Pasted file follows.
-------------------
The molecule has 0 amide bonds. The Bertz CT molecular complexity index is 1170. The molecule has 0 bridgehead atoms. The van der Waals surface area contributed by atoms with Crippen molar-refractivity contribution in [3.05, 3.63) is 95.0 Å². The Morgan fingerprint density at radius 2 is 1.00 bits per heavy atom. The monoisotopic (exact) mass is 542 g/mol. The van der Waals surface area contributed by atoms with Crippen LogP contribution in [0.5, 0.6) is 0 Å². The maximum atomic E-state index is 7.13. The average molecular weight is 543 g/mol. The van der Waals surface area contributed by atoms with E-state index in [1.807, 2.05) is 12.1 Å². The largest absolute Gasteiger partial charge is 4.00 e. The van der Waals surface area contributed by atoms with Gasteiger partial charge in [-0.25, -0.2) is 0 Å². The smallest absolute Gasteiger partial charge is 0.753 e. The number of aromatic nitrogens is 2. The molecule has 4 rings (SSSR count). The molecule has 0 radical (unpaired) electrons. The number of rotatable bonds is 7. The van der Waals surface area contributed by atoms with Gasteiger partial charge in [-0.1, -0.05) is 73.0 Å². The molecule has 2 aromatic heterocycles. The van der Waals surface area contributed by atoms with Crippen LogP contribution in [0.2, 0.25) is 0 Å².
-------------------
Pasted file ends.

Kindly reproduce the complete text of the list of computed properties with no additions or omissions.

The molecule has 0 amide bonds. The Bertz CT molecular complexity index is 1170. The molecule has 0 bridgehead atoms. The van der Waals surface area contributed by atoms with Crippen molar-refractivity contribution in [3.05, 3.63) is 95.0 Å². The Morgan fingerprint density at radius 2 is 1.00 bits per heavy atom. The monoisotopic (exact) mass is 542 g/mol. The van der Waals surface area contributed by atoms with Crippen LogP contribution in [0.5, 0.6) is 0 Å². The maximum atomic E-state index is 7.13. The average molecular weight is 543 g/mol. The van der Waals surface area contributed by atoms with E-state index in [1.807, 2.05) is 12.1 Å². The largest absolute Gasteiger partial charge is 4.00 e. The van der Waals surface area contributed by atoms with Gasteiger partial charge in [-0.25, -0.2) is 0 Å². The smallest absolute Gasteiger partial charge is 0.753 e. The number of aromatic nitrogens is 2. The molecule has 4 rings (SSSR count). The molecule has 0 radical (unpaired) electrons. The number of rotatable bonds is 7. The van der Waals surface area contributed by atoms with Gasteiger partial charge in [-0.1, -0.05) is 73.0 Å². The molecule has 2 aromatic heterocycles. The van der Waals surface area contributed by atoms with Crippen LogP contribution in [0.2, 0.25) is 0 Å².